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    Mac's Convenience Store Install Bluetooth-Powered Marketing

    Mac's Convenience will use Bluetooth dongles to push coupons to consumers' smartphones while they are in the store.

    QUEBEC, Canada -- iSign Media Corp. made an arrangement with Pinpoint Media Group to provide proximity marketing at the 1,400 Mac's convenience store locations across Canada, according to a report by itbusiness.ca. The IBM partner makes passive Bluetooth devices with software that can send a multimedia transmission directly to any smartphone that's in range and has its Bluetooth chip turned on, and this is the approach the c-store chain is taking, the report stated.

    iSign's hardware will be deployed onto Pinpoint Media Group's digital signage footprint in Quebec first and then Ontario later this year, and plans for each store to have one 32-inch screen in the store aisles and two 17-inch screens near the point of sale, Enmanuel Rumbos, president of the Toronto-based firm said in the itbusiness.ca report.

    "Nobody will do something for nothing," he said in the report. "If you can tailor a message on digital signage and provide them with information, then you tell them to look at your mobile device to find a coupon."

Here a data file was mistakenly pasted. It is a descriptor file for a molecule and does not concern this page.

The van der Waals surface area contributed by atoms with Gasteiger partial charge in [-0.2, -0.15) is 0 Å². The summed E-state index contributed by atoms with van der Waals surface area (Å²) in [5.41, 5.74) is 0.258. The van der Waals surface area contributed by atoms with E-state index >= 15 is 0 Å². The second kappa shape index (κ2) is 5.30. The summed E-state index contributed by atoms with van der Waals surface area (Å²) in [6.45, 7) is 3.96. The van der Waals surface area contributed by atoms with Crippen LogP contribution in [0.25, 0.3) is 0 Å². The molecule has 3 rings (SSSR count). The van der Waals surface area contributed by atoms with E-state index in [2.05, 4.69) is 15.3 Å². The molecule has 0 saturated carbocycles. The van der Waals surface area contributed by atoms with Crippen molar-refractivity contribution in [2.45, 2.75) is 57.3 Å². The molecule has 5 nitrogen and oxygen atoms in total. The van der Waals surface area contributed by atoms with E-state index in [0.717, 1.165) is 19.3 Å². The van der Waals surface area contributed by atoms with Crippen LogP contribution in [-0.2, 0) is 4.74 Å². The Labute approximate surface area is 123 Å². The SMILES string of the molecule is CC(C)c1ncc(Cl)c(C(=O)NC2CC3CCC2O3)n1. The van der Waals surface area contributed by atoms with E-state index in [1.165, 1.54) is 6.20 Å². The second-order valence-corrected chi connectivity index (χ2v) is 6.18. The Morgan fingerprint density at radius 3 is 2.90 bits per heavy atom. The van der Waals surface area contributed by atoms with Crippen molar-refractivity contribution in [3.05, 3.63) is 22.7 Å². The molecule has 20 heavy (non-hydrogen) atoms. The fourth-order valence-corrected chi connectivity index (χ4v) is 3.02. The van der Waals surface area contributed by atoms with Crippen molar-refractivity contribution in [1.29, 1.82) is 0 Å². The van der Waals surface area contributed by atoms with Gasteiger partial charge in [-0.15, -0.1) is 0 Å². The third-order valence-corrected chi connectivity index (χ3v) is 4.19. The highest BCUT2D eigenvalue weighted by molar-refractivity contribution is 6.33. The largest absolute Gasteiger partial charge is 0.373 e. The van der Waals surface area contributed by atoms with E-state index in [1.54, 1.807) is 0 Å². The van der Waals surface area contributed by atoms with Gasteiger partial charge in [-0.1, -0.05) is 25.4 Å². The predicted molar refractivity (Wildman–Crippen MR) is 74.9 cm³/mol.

Direct messages will be sent directly to smartphones without pairing, except for BlackBerrys, whose owners will need to accept a pairing request and enter in a pass code (the universally used 0000) to receive the coupons, according to the report.

    "Picture it as a perimeter fence determined by the range set on the Bluetooth dongle, which is about 150 to 200 meters" Rumbos said in the report. Once that fence is breached by a mobile device that has Bluetooth, the solution picks them up."

    The message transmitted could be a bar code, QR code, or other types of multimedia to be scanned at the point-of-sale, and the device will keep some basic analytic information such as the make and model of the smartphone, what time the message was sent, and whether it was accepted or rejected, the report stated.

    The dongles can also recognize a returning customer by referencing its database for the smartphone's Bluetooth Media Access Control (MAC) address. Using that database to build intelligent customer profiles is a distinct possibility down the road, Romanov said in the report.

    "This person comes in every Wednesday and always go for a Coke product," he said. "Give them a special offer and see if they bite on a six pack."

    The technology protects privacy because it doesn't log any personal details about an individual, Romanov said. Other mobile marketing methods would require a phone number to send a SMS message, or an e-mail address.

    Quebec locations will get the Bluetooth dongles by end of 2011's first quarter, Rumbos said in the report.

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